I am 93 ¾ years old which tells I grew up in the WWII era. My town was a beautiful southern town – Wilmington, North Carolina which became known as a Wartime Boomtown. Rightly so, with Cherry Point Marine Air just north of us, Camp Lejeune, Marine, and Camp Davis Army and Navy, a ship building facility, practically on our front street where the Neuse River flows into Atlantic. A few miles south in South Carolina is Paris Island Marine Boot Camp. We were a patriotic city. When a flag was being raised or lowered, or if the National Anthem was heard, we stood quietly.
On the weekend, our streets were filled and overflowing, (whose transportation was military buses) with men in uniform, “our boys,” we called them. They were young and from the east to west and north to south. We were a dry city, so activities were in churches, parks, and the drug store, and yes, the USO! I became a USO Hostess in 1944 – young, yes, but so were our boys 17, 18, 19! On Saturday nights, we danced to the military band playing sounds of Lex Beneke, Glen Miller and Harry James. Since “the boys” could spend the night in a lower dormitory, our USO was crowded. Early Sunday morning I and other girls served coffee and donuts with lots of laughter and conversation. We would invite a person or group to go to church and home to dinner, “the southern way.” Sunday afternoons were for games, letter writing and more talk.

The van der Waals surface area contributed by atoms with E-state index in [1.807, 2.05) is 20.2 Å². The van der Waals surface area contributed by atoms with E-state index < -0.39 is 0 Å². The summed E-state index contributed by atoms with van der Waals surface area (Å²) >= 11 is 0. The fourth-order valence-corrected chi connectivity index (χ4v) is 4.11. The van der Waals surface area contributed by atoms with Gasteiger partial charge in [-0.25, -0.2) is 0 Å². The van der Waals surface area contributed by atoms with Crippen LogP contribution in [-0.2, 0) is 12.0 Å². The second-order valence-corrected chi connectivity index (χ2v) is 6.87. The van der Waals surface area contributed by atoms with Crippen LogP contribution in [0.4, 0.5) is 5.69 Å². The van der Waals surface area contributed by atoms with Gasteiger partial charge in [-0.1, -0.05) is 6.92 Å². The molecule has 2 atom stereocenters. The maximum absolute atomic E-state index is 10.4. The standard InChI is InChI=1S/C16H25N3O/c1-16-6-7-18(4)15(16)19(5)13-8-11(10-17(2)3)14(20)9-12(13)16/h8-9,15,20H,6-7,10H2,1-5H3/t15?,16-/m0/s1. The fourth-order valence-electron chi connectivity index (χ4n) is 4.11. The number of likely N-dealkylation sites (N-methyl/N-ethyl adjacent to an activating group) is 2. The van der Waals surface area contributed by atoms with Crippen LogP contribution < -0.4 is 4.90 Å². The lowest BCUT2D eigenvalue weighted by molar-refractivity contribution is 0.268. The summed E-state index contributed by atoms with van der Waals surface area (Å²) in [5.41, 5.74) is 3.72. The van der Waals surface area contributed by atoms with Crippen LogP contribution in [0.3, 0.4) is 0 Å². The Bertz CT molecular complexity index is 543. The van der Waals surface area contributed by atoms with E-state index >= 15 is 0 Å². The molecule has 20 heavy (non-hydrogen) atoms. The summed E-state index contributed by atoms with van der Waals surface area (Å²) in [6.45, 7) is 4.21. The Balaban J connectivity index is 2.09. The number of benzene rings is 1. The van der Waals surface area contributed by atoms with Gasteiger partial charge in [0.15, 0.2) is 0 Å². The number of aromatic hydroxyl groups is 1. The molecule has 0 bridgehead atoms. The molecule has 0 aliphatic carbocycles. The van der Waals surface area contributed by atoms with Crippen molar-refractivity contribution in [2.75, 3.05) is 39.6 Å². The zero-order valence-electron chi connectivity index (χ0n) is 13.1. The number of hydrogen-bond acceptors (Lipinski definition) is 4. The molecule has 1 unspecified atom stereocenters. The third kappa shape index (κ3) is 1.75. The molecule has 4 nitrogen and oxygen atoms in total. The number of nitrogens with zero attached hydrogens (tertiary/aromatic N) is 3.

In 1946, I met an 18-year-old marine from New York City. We were married March of 1947. Comments like this became common: “You ‘gonna’ marry that Yankee?” and from New York side, “You can’t marry that Southerner!”
One great thing that came out of wartime was that these divisive thoughts and comments died – we became one people as we are here today. I remember unpleasant, scary things from those yesterdays. Black out curtains, air raid warnings and some nights blazing sirens – “U boats” on our coast and some enemy found on our beaches. There were small POW barracks in sight of my house. The saddest part was learning “our boys” were leaving us to fight. We cried. For me now 80 years later, you vets are still “our boys,” our heroes who saved our world from tyranny – HEROES AND PATRIOTS forever.
Eight months after discharge, Warren and I were in Tuscaloosa, Alabama he was on the GI Bill at the University of Alabama and here I am today. Life has flown by.
About seven years ago, while walking by our flagpole, I noticed the flag was nearly in shreds. Words flowed through my mind that I quickly wrote down. That patriotic blood never stopped flowing.